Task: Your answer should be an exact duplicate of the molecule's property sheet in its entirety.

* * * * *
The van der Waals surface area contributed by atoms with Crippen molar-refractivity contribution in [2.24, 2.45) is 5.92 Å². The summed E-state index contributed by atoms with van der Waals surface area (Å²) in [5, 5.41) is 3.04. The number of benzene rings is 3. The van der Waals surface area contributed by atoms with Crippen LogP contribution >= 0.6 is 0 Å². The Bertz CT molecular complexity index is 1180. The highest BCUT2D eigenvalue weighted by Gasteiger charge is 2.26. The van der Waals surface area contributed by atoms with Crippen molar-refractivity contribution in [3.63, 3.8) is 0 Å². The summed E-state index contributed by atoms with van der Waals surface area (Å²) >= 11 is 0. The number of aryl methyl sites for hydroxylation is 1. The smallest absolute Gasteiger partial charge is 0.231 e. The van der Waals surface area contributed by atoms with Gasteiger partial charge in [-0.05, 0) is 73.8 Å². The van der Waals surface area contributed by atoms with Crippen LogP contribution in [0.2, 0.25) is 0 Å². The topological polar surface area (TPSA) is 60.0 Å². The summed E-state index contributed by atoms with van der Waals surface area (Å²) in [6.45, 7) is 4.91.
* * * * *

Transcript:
The van der Waals surface area contributed by atoms with Crippen molar-refractivity contribution in [2.24, 2.45) is 5.92 Å². The summed E-state index contributed by atoms with van der Waals surface area (Å²) in [5, 5.41) is 3.04. The number of benzene rings is 3. The van der Waals surface area contributed by atoms with Crippen LogP contribution >= 0.6 is 0 Å². The Bertz CT molecular complexity index is 1180. The highest BCUT2D eigenvalue weighted by Gasteiger charge is 2.26. The van der Waals surface area contributed by atoms with Crippen molar-refractivity contribution in [3.63, 3.8) is 0 Å². The summed E-state index contributed by atoms with van der Waals surface area (Å²) >= 11 is 0. The number of aryl methyl sites for hydroxylation is 1. The smallest absolute Gasteiger partial charge is 0.231 e. The van der Waals surface area contributed by atoms with Gasteiger partial charge in [-0.05, 0) is 73.8 Å². The van der Waals surface area contributed by atoms with Crippen LogP contribution in [0.2, 0.25) is 0 Å². The topological polar surface area (TPSA) is 60.0 Å². The summed E-state index contributed by atoms with van der Waals surface area (Å²) in [6.45, 7) is 4.91.